Writers in the Hemingway Tradition

If you’re watching Lynn Novick and Ken Burns’ documentary Hemingway this week on PBS, you’ve heard a lot of writers and commentators talking about what a profound influence Ernest Hemingway has had on American literature. As the writer Tobias Wolff puts it, “It’s hard to imagine a writer today who hasn’t been in some way influenced by him. It’s like he changed all the furniture in the room, right? And we all  have to sit in it. We can kind of sit on the armchair, or on the arm…” No matter how you may feel about the man (or mansplainer, philanderer and self-mythologizer), there’s no denying that Hemingway the writer originated an oblique, minimalist style that has cast a long shadow over our literary landscape.

Among his near contemporaries, many authors in the genres of hardboiled crime and noir adopted a similar colloquial, hardbitten style. Try reading James M. Cain’s The Postman Always Rings Twice and see if you don’t fine a spiced up version of Hemingway’s understated prose from the very first line: “They threw me off the hay truck about noon.” Other classic noir writers of the 1930s and 1940s, such as Cornell Woolrich or William Lindsay Gresham, reveal a similarly uncompromising, clipped style that is still found in many hardboiled writers – such as Elmore Leonard – today.

Perhaps no writer epitomize’s Hemingway’s “iceberg theory” of writing – the idea that the writer can omit anything, and that omitted part will strengthen the story – as Raymond Carver. Pick up pretty much any of Raymond Carver’s short stories about struggling and often inarticulate Americans, and see if you aren’t struck by what Carver chooses to leave out. At their best, both Hemingway and Carver manage to create profound and ringing silences around their words. The title of Carver’s first published story collection – Will You Please Be Quiet, Please?  – feels almost like an homage to a line of dialogue from the great Hemingway short story Hills Like White Elephants: “Would you please please please please please please please stop talking?”

Although not coming from American tradition, sometimes the terse, plainspoken writing of Swedish author Per Petterson can be very reminiscent of the Hemingway tradition. Listen to this passage from Out Stealing Horses: “I could suddenly get a longing to be in a place where there was only silence. Years might go by and I did not think about it, but that does not mean that I did not long to be there. And now I am here, and it is almost exactly as I had imagined it.” Petterson seems to follow Hemingway’s rule to “cut the scrollwork or ornament out and throw it away and start with the first true simple declarative sentence I had written.”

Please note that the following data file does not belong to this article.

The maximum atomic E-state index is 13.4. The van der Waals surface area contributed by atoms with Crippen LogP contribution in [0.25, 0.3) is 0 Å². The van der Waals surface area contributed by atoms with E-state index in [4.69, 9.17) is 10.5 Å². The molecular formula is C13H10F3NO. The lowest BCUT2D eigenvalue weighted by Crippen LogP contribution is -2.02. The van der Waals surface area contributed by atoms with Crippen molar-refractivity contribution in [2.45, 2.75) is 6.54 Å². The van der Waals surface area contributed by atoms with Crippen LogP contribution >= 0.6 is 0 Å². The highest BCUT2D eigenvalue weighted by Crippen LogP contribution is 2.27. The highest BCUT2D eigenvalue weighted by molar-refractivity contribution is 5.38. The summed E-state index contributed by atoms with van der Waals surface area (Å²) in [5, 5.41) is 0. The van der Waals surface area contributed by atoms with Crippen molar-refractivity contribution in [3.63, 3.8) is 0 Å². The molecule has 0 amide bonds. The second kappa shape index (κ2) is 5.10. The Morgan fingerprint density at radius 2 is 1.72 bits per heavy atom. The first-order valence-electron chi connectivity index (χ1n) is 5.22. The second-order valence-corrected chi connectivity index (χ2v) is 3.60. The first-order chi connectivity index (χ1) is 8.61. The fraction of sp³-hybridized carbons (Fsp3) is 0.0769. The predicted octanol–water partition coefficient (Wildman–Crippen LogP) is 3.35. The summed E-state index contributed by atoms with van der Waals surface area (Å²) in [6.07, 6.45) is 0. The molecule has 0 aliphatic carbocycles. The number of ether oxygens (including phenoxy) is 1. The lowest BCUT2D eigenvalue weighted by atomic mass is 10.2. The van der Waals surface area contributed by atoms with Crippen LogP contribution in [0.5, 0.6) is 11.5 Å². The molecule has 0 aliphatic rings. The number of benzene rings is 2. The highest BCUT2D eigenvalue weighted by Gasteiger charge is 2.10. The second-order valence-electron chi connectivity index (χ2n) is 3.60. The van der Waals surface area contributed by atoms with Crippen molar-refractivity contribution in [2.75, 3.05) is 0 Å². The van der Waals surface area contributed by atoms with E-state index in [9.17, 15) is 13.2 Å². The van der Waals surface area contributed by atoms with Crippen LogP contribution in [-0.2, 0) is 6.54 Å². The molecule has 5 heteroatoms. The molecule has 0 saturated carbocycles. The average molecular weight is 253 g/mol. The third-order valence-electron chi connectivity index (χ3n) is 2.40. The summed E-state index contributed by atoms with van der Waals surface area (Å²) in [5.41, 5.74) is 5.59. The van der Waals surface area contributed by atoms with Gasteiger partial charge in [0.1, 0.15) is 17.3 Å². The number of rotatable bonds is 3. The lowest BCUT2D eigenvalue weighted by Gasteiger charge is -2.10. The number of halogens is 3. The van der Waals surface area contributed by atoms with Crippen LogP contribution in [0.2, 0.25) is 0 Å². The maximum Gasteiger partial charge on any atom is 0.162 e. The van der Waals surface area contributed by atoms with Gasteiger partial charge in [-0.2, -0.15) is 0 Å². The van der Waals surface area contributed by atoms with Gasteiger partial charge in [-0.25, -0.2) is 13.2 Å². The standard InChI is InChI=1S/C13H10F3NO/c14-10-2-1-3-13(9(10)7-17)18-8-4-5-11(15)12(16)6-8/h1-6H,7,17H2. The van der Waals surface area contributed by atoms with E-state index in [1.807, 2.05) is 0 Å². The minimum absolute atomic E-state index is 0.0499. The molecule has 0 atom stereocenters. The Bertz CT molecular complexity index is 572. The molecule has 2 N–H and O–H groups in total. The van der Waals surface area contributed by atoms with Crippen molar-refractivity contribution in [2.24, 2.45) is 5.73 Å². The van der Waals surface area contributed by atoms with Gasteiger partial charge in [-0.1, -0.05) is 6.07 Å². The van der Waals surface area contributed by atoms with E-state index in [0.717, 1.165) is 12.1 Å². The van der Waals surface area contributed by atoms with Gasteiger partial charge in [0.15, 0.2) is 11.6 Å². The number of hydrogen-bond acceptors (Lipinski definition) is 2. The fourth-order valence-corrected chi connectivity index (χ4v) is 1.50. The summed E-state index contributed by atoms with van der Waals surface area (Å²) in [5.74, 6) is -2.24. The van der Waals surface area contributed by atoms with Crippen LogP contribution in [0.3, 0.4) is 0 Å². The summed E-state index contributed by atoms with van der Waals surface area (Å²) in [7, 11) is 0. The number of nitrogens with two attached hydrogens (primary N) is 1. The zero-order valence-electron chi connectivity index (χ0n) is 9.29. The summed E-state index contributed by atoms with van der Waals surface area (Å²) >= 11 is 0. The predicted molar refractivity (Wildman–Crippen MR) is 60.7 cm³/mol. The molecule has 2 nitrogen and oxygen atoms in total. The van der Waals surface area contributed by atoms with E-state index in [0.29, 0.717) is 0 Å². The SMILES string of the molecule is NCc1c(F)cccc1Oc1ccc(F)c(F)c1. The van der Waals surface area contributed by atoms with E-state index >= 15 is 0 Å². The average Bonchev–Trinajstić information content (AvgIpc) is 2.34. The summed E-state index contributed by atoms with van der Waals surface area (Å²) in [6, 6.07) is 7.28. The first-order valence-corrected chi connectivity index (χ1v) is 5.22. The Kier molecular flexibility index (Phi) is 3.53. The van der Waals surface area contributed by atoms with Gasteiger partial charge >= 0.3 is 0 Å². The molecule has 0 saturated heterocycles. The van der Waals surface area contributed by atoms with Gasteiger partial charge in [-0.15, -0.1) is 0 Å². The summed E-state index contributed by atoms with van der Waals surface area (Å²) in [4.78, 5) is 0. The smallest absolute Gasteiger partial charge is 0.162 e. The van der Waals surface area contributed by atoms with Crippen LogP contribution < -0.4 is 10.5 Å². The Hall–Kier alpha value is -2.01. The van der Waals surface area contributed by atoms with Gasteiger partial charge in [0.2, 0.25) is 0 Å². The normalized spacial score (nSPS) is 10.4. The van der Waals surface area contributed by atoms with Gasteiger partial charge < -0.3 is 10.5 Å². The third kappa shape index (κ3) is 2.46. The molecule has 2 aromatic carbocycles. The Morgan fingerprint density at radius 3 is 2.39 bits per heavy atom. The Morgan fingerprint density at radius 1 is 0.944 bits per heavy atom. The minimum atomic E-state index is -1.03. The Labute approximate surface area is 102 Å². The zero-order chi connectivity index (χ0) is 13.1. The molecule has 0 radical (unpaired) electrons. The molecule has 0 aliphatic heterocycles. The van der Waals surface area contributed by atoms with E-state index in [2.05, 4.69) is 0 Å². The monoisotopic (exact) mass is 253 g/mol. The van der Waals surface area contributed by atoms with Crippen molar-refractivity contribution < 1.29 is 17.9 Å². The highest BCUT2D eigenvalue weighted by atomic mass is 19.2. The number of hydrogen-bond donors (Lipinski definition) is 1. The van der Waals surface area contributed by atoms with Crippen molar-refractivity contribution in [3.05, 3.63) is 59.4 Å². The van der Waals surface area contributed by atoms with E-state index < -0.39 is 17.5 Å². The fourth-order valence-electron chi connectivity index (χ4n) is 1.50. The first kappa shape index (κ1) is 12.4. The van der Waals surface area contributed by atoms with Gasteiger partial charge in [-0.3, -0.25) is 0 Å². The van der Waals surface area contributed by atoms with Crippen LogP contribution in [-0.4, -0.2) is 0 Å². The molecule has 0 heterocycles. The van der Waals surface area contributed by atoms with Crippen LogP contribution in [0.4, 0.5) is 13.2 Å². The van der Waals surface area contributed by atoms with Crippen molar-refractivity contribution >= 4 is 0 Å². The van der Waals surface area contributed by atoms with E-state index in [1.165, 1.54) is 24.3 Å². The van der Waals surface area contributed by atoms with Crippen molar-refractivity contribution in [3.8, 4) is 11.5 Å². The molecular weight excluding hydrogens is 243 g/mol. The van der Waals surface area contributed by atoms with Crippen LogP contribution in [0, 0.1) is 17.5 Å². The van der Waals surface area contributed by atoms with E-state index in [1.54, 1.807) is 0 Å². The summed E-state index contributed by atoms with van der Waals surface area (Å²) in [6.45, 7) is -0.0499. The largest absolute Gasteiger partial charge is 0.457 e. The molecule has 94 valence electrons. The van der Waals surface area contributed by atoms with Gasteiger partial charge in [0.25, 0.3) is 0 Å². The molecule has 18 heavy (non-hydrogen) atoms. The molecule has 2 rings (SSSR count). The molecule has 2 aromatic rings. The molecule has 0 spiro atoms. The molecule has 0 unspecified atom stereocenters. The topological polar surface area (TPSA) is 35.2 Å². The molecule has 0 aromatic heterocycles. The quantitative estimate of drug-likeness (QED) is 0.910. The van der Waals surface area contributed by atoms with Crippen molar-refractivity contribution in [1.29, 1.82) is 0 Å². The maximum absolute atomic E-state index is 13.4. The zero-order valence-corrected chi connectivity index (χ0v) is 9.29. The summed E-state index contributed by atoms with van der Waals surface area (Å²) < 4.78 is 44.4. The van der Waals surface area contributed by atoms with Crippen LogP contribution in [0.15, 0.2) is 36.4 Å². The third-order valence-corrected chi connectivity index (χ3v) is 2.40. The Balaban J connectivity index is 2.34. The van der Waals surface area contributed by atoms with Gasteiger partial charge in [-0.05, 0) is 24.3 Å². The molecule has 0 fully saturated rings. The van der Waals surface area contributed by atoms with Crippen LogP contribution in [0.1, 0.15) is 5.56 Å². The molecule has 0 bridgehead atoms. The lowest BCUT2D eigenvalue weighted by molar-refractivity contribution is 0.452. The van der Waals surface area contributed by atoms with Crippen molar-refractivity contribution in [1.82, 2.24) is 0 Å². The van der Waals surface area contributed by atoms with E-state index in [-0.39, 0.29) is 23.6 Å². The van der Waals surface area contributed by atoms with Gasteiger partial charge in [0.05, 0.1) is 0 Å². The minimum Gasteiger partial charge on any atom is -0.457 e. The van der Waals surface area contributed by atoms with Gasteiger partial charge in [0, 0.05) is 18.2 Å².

A number of Northwest writers have crafted similarly terse novels of gritty reality, such as Shann Ray’s story collection American Masculine,  parts of David Guterson’s The Country Ahead of Us, The Country Behind, or Larry Watson’s As Good As Gone. One not to miss is the powerful contemporary tragedian Willy Vlautin, whose ruthlessly honest stories of the struggles and losses of American dreamers are pitch perfect snapshots of contemporary life, stunning in their authenticity and restraint. Check out Vlautin’s latest, The Night Always Comes.

Here are some other authors and titles that harken back in various ways to Hemingway’s pared-down, oblique style.

     ~ Posted by David W.

Book Series By Volume: Hard-boiled Edition

For this installment of Book Series By Volume I’m sleuthing out detective novels. There are several bulky series to look at, but I’ve picked my personal big three.

Harry Bosch Series by Michael Connelly